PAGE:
Food allergies are less common than we tend to think. Nearly 20 percent of U.S. adults believe they have a food allergy, but when researchers looked closely at the symptoms people described, the actual number is only about half that.

Food allergies are often confused with food intolerances. A food allergy occurs when the body’s natural defenses, exposed to a certain food, overreact and treat it as an intruder, sending out chemicals to protect the body from the food. The reaction is serious and, in the case of anaphylactic shock, can be deadly. People with food allergies often carry epinephrine pens to counteract allergic reactions that make it difficult to breathe.

Close to half of the adults with food allergies had developed at least one of them in adulthood.

A food intolerance, on the other hand, is far less serious. It is usually a difficulty digesting certain foods and can be treated simply by avoiding the problematic food. Lactose intolerance that occurs when a person lacks the enzyme to properly digest milk is one example.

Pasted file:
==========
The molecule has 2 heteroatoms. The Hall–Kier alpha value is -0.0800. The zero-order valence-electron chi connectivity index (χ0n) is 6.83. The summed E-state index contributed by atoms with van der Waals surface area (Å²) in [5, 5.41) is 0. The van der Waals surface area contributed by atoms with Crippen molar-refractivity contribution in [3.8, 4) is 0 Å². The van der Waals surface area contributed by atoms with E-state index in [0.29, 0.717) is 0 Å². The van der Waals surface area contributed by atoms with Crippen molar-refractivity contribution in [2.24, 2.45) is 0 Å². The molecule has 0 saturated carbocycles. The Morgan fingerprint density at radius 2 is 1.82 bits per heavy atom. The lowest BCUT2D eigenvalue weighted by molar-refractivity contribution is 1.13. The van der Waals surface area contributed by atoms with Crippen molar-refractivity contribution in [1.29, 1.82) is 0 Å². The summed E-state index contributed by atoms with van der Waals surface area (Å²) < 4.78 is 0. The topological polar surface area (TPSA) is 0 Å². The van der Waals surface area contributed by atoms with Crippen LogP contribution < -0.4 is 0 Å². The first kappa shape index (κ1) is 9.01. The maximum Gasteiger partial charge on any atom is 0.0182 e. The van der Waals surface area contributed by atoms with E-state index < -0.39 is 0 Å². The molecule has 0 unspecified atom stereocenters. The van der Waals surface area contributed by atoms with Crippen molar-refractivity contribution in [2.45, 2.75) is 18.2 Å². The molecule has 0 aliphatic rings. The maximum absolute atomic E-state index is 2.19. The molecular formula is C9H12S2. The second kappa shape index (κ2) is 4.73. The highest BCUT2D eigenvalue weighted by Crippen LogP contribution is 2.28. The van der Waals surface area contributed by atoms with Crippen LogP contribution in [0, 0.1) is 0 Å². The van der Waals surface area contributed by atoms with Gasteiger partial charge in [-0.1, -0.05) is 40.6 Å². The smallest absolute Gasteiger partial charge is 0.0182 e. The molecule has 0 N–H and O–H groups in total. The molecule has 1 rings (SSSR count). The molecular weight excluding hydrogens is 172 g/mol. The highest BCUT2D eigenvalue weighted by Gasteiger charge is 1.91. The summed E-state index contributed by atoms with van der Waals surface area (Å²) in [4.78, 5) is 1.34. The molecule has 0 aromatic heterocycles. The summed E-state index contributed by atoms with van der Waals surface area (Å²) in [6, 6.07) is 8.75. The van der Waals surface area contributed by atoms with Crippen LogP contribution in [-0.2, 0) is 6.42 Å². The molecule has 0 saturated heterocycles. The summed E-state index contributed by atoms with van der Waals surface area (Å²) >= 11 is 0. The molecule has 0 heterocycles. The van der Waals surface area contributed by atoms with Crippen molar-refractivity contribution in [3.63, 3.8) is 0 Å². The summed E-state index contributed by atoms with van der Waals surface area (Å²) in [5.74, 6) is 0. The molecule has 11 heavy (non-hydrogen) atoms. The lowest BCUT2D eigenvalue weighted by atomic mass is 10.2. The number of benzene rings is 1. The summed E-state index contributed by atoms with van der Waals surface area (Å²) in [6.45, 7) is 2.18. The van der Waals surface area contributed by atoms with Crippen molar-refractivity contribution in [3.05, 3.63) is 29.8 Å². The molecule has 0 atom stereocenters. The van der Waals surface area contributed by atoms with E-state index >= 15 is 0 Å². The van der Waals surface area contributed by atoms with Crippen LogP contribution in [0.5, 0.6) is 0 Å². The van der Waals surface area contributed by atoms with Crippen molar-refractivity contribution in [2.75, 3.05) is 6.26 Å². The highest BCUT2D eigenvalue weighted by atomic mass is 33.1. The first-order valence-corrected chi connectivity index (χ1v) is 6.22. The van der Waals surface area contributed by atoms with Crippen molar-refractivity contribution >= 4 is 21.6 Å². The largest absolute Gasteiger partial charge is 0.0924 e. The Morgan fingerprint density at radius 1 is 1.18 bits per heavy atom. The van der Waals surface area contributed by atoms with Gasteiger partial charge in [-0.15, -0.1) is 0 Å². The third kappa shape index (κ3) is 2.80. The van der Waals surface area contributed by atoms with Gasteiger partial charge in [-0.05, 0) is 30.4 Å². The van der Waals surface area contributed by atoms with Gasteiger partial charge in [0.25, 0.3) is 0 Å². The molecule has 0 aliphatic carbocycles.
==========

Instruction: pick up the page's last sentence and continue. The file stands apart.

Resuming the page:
A national survey of over 40,000 adults found that while roughly one out of five people thought they had a food allergy, only about one in 10 actually had symptoms consistent with a food allergy. The other people had symptoms that were probably from a food intolerance or other food-related condition.

Researchers at Lurie Children’s Hospital of Chicago and Northwestern University found that only half of those with true food allergy symptoms had a diagnosis from a physician, and less than a quarter of those said they had a current prescription for epinephrine.

The most common food allergens among adults according to the study are shellfish, milk, peanut, tree nut, fin fish like salmon or tuna, egg, wheat, soy and sesame.

A surprising finding was that almost half of adults with food allergies developed at least one as an adult, something that is not considered typical. The top food allergen, shellfish, is a common food allergy across the lifespan and often begins in adulthood, according to Ruchi Gupta, lead author of the study.

More research is needed to determine why adult-onset food allergies develop and how they might be prevented, but if you suspect you have a food allergy, see a doctor for testing and proper diagnosis before eliminating foods from your diet. If you test positive for a food allergy, learn how to avoid the food in all its forms, and keep a current epi pen on you at all times.

The study is published in JAMA Network Open.